An interesting parallel to Wale's current position is the career of T.I. Both artists were dropped from their first label home after generating poor album sales―most fans forget T.I. released 2001's I'm Serious on Arista―both bounced back bigger than ever and both are known for crafting anthems and strong R&B crossovers. 

T.I., once in the same position that Wale currently finds himself in, left Atlantic Records after nine years and seven albums released. 2014's Paperwork was T.I.'s first and only release with Columbia Records. The Southern king then chose to release 2015's Da' Nic EP through EMPIRE and the politically charged Us or Else EP underneath Roc Nation’s ceiling. This late in his career, T.I. isn't moving albums like he once did, but it's hard to imagine the numbers are stressing the king much. He’s free of all label obligations, making the music of his choice, and makes a decent amount of capital from streams—presumably without having to give up his master rights.

V. The Decision

If Wale is hellbent on signing, where should he go? 

I can’t imagine Wale signing with Dreamville, their artist roster is currently overflowing, but if he returns to Interscope the door opens for a collaboration album with J. Cole. Did I mention the two were recently spotted in the studio?

Pusha T has been signing nothing but young blood to G.O.O.D. Music over the past 24 months, but his relationship with Ross and Wale could very well lead to a seasoned creative being added to the ranks. “The Summer League” shouldn’t be the only song Ye has with Folarin.

RCA would be a great fit for all the obvious reasons—my inner A&R believes the excellent chemistry he has with SZA should be furthered explored—but Wale's perfect match would be underneath No I.D.’s wing at Capitol Music Group. A soul sample-driven Wale album in the same vein as 4:44 seems too obvious to ignore.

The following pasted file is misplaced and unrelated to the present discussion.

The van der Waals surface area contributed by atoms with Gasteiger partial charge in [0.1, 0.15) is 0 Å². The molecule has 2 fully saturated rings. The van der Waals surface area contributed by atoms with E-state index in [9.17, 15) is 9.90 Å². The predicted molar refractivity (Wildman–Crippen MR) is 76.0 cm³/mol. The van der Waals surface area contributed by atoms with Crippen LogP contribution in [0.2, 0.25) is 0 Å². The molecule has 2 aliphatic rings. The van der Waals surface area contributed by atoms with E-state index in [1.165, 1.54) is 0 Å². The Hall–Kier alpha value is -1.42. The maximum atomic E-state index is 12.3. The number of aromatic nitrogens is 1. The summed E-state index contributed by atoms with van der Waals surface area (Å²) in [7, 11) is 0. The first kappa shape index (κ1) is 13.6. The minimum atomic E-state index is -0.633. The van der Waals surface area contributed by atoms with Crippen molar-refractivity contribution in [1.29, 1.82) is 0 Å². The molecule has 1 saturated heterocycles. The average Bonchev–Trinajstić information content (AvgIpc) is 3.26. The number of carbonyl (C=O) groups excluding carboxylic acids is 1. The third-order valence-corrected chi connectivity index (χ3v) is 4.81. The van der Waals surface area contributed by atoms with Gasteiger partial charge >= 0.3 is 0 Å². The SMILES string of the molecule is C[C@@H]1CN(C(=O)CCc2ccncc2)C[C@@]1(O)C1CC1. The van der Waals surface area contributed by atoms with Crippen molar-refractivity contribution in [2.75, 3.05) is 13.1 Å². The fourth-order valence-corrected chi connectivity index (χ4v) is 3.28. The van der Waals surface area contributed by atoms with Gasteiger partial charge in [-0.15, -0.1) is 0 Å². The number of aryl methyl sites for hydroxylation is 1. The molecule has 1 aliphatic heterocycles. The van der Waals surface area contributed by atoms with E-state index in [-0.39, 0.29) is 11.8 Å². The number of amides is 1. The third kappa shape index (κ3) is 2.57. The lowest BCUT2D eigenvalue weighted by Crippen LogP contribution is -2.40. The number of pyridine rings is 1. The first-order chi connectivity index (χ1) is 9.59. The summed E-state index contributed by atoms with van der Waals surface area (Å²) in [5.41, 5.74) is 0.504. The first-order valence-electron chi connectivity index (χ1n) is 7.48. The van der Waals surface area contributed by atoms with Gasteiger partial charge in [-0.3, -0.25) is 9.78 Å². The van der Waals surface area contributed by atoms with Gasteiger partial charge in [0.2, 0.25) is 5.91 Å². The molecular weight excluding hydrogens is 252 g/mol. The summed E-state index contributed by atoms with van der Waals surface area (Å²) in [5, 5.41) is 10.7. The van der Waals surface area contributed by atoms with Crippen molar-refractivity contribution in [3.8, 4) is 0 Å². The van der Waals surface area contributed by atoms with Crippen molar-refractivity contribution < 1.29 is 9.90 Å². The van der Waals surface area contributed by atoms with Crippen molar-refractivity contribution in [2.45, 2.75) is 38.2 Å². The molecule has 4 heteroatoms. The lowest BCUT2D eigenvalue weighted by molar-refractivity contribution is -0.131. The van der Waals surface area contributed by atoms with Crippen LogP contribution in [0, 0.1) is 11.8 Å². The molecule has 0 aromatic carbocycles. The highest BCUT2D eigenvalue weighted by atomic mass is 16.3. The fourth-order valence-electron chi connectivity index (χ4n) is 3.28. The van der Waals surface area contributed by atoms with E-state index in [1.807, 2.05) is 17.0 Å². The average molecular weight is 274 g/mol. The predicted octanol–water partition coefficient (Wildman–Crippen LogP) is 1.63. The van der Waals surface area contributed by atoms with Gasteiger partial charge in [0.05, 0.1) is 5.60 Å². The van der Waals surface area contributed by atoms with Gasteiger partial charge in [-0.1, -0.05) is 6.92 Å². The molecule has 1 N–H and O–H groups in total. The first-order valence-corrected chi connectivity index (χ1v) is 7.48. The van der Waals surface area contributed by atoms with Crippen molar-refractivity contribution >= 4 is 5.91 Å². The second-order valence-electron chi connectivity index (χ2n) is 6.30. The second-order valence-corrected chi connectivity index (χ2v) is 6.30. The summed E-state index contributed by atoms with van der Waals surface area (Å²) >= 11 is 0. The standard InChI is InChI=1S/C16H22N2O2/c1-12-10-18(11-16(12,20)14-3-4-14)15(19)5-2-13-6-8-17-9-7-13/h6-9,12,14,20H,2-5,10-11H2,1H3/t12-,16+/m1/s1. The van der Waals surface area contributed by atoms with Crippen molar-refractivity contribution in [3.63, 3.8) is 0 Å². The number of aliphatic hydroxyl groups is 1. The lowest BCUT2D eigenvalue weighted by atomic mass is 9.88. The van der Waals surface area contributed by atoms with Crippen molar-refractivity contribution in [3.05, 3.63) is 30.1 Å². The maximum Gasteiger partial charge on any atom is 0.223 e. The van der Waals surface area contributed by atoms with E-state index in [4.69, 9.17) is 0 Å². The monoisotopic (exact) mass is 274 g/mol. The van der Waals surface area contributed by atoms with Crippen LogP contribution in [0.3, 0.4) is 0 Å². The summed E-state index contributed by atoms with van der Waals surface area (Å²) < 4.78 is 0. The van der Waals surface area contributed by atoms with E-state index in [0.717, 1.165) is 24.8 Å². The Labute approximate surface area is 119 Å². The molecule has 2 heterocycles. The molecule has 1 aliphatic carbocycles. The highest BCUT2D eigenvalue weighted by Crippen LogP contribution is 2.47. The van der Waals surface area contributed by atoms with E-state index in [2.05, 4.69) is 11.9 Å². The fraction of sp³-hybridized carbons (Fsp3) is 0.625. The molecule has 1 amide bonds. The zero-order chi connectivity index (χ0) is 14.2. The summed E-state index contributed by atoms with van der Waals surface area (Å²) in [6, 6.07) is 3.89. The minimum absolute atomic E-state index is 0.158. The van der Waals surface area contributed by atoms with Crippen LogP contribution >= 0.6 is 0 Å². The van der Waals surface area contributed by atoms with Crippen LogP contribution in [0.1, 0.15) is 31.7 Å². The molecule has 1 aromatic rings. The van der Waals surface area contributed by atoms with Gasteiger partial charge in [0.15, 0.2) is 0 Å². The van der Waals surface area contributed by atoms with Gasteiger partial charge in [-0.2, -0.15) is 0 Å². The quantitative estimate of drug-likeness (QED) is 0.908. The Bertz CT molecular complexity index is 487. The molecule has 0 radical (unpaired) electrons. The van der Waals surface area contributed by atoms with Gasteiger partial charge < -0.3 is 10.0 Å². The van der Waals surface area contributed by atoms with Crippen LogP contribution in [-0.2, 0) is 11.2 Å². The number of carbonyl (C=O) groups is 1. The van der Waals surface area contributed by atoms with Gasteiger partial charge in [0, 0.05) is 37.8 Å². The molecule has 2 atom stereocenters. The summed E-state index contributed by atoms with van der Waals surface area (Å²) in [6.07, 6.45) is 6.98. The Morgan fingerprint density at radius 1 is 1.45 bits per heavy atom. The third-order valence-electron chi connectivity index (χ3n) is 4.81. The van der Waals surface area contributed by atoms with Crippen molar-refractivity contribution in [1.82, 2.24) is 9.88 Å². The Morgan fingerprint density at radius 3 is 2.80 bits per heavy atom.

Why artists should maintain their independence has been one of the biggest conversations in hip-hop over the last few years. The dastardly deeds labels continue to pull are being exposed daily, and the internet has increased the likelihood an artist can be label-free and still able to succeed. It’s an idea that’s easy to promote, but living the life is a different beast.

Only the artist knows the stress and strain that comes with creating on both sides of the fence. At this stage of his career, Wale has plenty left to say and there’s an audience who wants to hear it. No matter what he decides to do, I’m certain he’ll continue to make a living playing with words and providing the soundtrack for our summers and winters. He's a survivalist in a business that devours without remorse―he has more lives than the average artist, and he's unlikely to stop until he gets that ring. 

I look forward to the big announcement, and I'm pretty sure LeBron will be watching.

By Yoh, aka YohLivesMatter, aka @Yoh31